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From: Peter Reitzes
Date: 04 Oct 2005
Time: 20:52:49 -0500
Remote Name: 22.214.171.124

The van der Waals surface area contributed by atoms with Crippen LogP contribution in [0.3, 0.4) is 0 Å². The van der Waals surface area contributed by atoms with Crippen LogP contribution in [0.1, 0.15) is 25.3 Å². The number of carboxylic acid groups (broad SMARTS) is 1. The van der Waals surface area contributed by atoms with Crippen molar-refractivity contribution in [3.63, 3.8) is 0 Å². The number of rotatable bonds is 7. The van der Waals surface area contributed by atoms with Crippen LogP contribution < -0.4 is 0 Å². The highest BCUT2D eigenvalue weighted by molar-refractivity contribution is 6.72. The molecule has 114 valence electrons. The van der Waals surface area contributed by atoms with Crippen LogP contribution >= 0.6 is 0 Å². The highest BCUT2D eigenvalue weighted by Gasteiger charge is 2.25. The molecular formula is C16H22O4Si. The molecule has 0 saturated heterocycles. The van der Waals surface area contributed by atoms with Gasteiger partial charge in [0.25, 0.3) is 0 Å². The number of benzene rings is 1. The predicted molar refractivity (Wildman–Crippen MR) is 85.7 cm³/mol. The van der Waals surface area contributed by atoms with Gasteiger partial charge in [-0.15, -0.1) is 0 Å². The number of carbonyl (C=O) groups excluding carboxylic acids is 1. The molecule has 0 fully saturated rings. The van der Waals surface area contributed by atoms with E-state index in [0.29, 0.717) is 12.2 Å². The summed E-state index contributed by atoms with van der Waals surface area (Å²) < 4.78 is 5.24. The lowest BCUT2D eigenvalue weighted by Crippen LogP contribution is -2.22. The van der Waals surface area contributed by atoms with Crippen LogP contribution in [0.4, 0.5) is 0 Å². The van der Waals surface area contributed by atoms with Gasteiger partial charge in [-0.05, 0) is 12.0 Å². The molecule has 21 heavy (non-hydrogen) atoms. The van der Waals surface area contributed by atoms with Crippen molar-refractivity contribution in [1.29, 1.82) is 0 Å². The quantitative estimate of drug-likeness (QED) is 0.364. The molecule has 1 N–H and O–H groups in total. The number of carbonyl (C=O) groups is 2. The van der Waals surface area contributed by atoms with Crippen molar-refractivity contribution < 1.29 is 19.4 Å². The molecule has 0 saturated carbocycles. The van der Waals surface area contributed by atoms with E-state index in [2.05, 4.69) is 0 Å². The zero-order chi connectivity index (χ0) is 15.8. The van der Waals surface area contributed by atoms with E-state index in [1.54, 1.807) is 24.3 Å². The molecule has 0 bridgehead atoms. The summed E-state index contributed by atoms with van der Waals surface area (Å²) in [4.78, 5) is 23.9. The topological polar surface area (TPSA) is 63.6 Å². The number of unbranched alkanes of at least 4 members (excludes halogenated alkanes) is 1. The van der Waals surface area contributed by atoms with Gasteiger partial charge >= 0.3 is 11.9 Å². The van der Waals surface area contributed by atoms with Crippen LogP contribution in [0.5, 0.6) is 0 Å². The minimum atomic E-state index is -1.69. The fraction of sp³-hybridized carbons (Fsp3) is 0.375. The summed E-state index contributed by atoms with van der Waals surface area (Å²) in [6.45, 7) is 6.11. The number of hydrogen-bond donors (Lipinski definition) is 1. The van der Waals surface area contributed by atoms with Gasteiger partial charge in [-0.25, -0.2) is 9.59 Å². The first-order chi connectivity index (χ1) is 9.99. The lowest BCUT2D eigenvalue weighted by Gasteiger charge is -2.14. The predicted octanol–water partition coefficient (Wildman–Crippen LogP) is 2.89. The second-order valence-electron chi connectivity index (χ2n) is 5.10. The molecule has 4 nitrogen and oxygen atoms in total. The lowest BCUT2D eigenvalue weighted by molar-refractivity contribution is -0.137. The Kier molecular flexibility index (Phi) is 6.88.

Thanks for your questions Megan. It is common to fear trying and using voluntary stuttering. Several years ago I facilitated a voluntary stuttering workshop at a national stuttering convention. One of the participants was extremely upset and began crying when a passerby completely ignored her. While this was painful for her, she continued with the workshop and felt great afterwards. Sure it was painful for her, but she saw the overall experience as very positive. Any listener who laughs or makes faces or rude comments in response to voluntary stuttering will respond in the exact same way to real moments of stuttering. The listener cannot tell volitional stuttering from real stuttering. So my advice to someone who is mocked by a listener is to remind him or her that stuttering is always allowed. It has been my experience in the United States that most people are not rude toward stutterers. The problem is that the listener who laughs uncomfortably or mocks our speech is the one we tend to remember. If a client finds voluntary stuttering to be a difficult task it is fair to remind him or her that being a stutterer is hard and changing how you stutter is also going to be hard. Hard work is required to make serious and long lasting changes. I have never had a client or workshop participant give up on voluntary stuttering because of listener reactions. What I think you will find to be much more common is when some clients become frustrated when their voluntary stutters occasionally turn into real stutters. I remember this happening to me at times and it can be frustrating, but is part of the process. I have had a few adult clients stop therapy because we reached a point where they were just not ready or willing to do any of the hard work. They wanted to see me every week and write me check, but did not want to put any effort into their therapy. One speech pathologist I know has referred to this as the client “paying you for air conditioning.” While not all people who stutter need to use voluntary stuttering, there are many who would greatly benefit from this strategy. Some clients who enter into therapy find out that they are just not ready yet to make painful and difficult changes. Other clients may require your patience. It took me about a full year of speech therapy to begin experimenting with voluntary stuttering. My therapist at the time basically said to me that there was nothing more he could do for me if I was not willing to leave my comfort zone and stutter on purpose. He made the right call because nothing short of his ultimatum would have gotten me to really dig deep and start confronting my stuttering.